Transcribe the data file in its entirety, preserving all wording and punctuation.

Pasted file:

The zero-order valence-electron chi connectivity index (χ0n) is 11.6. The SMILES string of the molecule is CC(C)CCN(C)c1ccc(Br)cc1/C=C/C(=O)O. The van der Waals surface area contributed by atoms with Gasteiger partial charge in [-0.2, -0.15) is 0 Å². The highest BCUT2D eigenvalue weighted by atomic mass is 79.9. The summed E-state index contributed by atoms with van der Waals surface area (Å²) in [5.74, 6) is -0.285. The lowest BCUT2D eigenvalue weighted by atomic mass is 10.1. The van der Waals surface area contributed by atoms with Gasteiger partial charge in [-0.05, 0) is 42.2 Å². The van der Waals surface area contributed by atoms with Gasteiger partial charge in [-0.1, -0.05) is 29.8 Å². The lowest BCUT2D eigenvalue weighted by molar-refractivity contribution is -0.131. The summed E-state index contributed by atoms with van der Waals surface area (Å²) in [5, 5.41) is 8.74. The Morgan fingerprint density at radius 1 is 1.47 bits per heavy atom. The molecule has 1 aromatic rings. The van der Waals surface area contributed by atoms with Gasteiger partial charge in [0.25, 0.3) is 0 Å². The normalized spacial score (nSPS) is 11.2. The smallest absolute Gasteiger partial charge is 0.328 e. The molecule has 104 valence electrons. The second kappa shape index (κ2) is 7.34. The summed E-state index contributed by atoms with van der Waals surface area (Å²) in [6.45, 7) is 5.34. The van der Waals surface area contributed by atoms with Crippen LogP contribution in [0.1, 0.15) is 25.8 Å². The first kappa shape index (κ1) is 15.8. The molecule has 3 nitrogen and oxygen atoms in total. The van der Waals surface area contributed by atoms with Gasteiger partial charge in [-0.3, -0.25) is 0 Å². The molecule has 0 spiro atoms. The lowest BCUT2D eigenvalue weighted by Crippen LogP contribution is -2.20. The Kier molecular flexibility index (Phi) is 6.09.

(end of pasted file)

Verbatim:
The zero-order valence-electron chi connectivity index (χ0n) is 11.6. The SMILES string of the molecule is CC(C)CCN(C)c1ccc(Br)cc1/C=C/C(=O)O. The van der Waals surface area contributed by atoms with Gasteiger partial charge in [-0.2, -0.15) is 0 Å². The highest BCUT2D eigenvalue weighted by atomic mass is 79.9. The summed E-state index contributed by atoms with van der Waals surface area (Å²) in [5.74, 6) is -0.285. The lowest BCUT2D eigenvalue weighted by atomic mass is 10.1. The van der Waals surface area contributed by atoms with Gasteiger partial charge in [-0.05, 0) is 42.2 Å². The van der Waals surface area contributed by atoms with Gasteiger partial charge in [-0.1, -0.05) is 29.8 Å². The lowest BCUT2D eigenvalue weighted by molar-refractivity contribution is -0.131. The summed E-state index contributed by atoms with van der Waals surface area (Å²) in [5, 5.41) is 8.74. The Morgan fingerprint density at radius 1 is 1.47 bits per heavy atom. The molecule has 1 aromatic rings. The van der Waals surface area contributed by atoms with Gasteiger partial charge in [0.25, 0.3) is 0 Å². The normalized spacial score (nSPS) is 11.2. The smallest absolute Gasteiger partial charge is 0.328 e. The molecule has 104 valence electrons. The second kappa shape index (κ2) is 7.34. The summed E-state index contributed by atoms with van der Waals surface area (Å²) in [6.45, 7) is 5.34. The van der Waals surface area contributed by atoms with Crippen LogP contribution in [0.1, 0.15) is 25.8 Å². The first kappa shape index (κ1) is 15.8. The molecule has 3 nitrogen and oxygen atoms in total. The van der Waals surface area contributed by atoms with Gasteiger partial charge in [-0.3, -0.25) is 0 Å². The molecule has 0 spiro atoms. The lowest BCUT2D eigenvalue weighted by Crippen LogP contribution is -2.20. The Kier molecular flexibility index (Phi) is 6.09.